5th Monday. Resumed work today. Weather beautiful. In the evening Capt Baillie gave a Ball in his own House ashore at which we had the most of the ladies of the Establishment and several of the Officers of the “Modeste.” We kept it up until a late hour, after which there was a nice Supper, Songs, and a little more dancing…
I think I can post forever on the parties that occurred aboard ship or at Fort Vancouver, as mentioned in Thomas Lowe’s journals. I believe he attended every one of them. But here is another incident of interest to Fort Vancouver historians, that occurred while the Modeste was anchored off Fort Vancouver. This comes from the article “Royal Navy on the Northwest Coast, 1813-1850, part II,” British Columbia Historical Quarterly, Vol. IX, No. 2:
Little had happened to disturb her as she lay in the Columbia in the shadow of Fort Vancouver. The most exciting event of 1846 appears to have been the arrival of the U.S.S. Shark, a 12-gun schooner commanded by Lieutenant Neil M. Howison. She [the Shark] entered the Columbia on July 18 and arrived at Fort Vancouver on the 24th, where her officers and crew were cordially received by the ship’s company of the Modeste and the staff of the Hudson’s Bay Company. She stayed a month, and then on August 23 started dropping down the river in leisurely fashion. On October 10 she attempted to cross the famous bar, and was totally wrecked on the south spit, fortunately without loss of life. As soon as the news of the disaster was received, the Modeste‘s cutter was loaded with provisions and clothing and rushed to the relief of the survivors. The latter were eventually taken to San Francisco in the Hudson’s Bay Company’s schooner Cadboro.
As I browse through Thomas Lowe’s journals, I can see that the parties continued. There are more and more mentions of other Royal Navy ships, both at Nisqually and at Fort Victoria, so the Modeste is not now the only ship on the coast. In August the first of the year’s American immigrants arrived in the Willamette Valley, and with them came news of the boundary line following the 49th parallel to the Straits of Juan de Fuca — bad news for the HBC men, but still only a rumour. On September 13, someone arrived from Fort George “with letters from Mr. Peers, advising us of the wreck of the U.S. Schooner “Shark” on the spit of the of the South Sands at the entrance of the River.” He continues next morning: “This morning the Pinnace of the “Modeste” was sent down to Chinook in charge of Mr. Montgomery with some provisions from the Modeste, and the Fort for the crew of the Shark, and Mr. Montgomery had orders to render them any assistance in his power. Late at night Captain Howison and Mr. Hollins, the Purser, came up from Fort George, accompanied by Mr. Birnie, confirming the news of the loss of the Shark. No lives were lost, but everything went down with the Ship, nothing was saved.” (And yet, James Birnie, who was now retired from the HBC and living at his farm and store at Cathlamet, ended up with some of the Shark‘s silverware… But that’s another story.)
But the Modeste! On November 1st, 1846, Thomas Lowe wrote this:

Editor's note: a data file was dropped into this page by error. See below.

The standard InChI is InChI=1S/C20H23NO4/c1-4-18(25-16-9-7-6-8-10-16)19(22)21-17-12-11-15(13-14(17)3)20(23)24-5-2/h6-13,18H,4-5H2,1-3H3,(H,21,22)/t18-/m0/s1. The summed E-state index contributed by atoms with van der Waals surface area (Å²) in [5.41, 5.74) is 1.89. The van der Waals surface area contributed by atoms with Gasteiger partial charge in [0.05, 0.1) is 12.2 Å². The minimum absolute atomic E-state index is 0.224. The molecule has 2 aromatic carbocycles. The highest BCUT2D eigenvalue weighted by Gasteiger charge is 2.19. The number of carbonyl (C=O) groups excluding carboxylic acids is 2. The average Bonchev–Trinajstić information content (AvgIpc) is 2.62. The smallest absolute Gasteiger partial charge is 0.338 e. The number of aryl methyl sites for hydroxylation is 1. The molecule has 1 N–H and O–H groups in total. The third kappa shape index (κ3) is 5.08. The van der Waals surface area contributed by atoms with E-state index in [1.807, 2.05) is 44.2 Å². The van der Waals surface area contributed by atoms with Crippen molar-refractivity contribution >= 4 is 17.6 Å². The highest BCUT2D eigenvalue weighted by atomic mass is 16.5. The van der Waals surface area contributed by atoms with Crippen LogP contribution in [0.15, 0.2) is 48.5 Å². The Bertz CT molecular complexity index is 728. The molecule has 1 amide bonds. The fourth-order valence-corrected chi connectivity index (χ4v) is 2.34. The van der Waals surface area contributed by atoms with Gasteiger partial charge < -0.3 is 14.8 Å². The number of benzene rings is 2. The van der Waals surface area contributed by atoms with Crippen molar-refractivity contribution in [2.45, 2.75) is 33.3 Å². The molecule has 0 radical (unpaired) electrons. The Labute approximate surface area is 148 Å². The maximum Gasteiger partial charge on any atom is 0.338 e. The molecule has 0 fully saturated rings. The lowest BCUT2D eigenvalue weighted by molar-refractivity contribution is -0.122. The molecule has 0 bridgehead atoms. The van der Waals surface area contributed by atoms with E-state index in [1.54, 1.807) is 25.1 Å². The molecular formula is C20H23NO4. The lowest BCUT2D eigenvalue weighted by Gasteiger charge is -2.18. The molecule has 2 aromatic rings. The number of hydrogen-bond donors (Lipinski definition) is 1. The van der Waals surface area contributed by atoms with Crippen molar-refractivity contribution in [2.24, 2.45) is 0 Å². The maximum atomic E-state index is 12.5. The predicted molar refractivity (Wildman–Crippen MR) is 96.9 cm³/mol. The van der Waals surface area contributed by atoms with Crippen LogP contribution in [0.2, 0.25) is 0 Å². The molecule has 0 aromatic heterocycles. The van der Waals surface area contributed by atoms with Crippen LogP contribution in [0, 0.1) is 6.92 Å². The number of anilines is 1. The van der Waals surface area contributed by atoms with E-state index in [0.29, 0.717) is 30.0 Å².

David McLoughlin arrived in a canoe from Baker’s Bay where he had left the Barque Toulon, in which vessel he has just returned from the Sandwich Islands… He brings important intelligence for all parties in Oregon. It appears by an Extract of a private letter from A. Forbes, Esq., British Consul at Tepic to Sir George F. Seymour, Admiral of the English fleet in the Pacific, which was published in the “Polynesia” Newspaper, that the Oregon Boundary has been fully and finally settled. The whole of the Territory as far north as the 49th degree is to belong to the United States, but the Columbia River and Puget Sound are to remain free and open to England until the expiration of the present Charter of the Hudson’s Bay Company, which will not be until the year 1863…
And so the news of the boundary settlement arrived at Fort Vancouver. When the Officers and crew members of the Modeste heard this news they reacted strongly, expressing their disappointment with the decision. I have an original quote on this: but do you think I can find it right now? The answer is No: so this will be published without the quote, with the promise to add it when I locate it once more. (So much paper!)
The Modeste stayed in the river for a few months after the news of the signing of the boundary treaty came through in the fall of 1846. Then she sailed for England, beginning her journey on May 4, 1847. “She anchored in Baker’s Bay on May 10, but Commander Baillie, remembering how narrowly the ship had escaped disaster in 1844, waited for favourable wind and sea conditions before attempting the cross the notorious bar. It was not until June 12 that he deemed the weather suitable, and the Modeste got safely out to sea that day.” [from “The Royal Navy on the Northwest Coast, part II”]. She proceeded to the Sandwich Islands for provisions, and then sailed home to England, reaching Sheerness Harbour on January 11, 1848, having been absent from England for almost five years.
Copyright, Nancy Marguerite Anderson, 2022. All rights reserved.
- Douglas’s Royal Navy
- Paul Kane to Fort Colvile
You covered lots of ground (or water!) in this post. A couple of further details come to mind; 1) At 568 tons burden, the Modeste was likely the largest ship to come up to Fort Vancouver in the HBC era. The largest Company ships, the Columbia, Cowlitz, and Vancouver, were 308 tons, deck 101’ long. 2) As you say, it would surely be interesting to know what Warre & Vavasour discussed with Baillie, as they were all there in the Internet of British military defense of territory the diplomats were in the process of handing over to the USA. And Ogden surely knew what W&V were up to, as he had been the host and guide on their trip west.
Thank you! And I had another piece of information I could not find, which I thought was important. I for sure thought James Anderson wrote about the feelings of the crew aboard the Modeste, but it was not him. Not Thomas Lowe. Not Alexander C. Anderson. Not James Douglas (altho I think it was) Might have been in my James Birnie information but I can’t find it. A long and frustrating search and the information is still not uncovered! Grrr! I was actually thinking you might come up with it, but I guess, no.
I can’t recall coming across anything on what the men of the Modeste thought about the boundary settlement, but I’ll keep an eye out.
I’ve known it for quite a while but never had to use it. That’s why I think it is close to home — my home. My ancestors, I mean. My personal files, etc.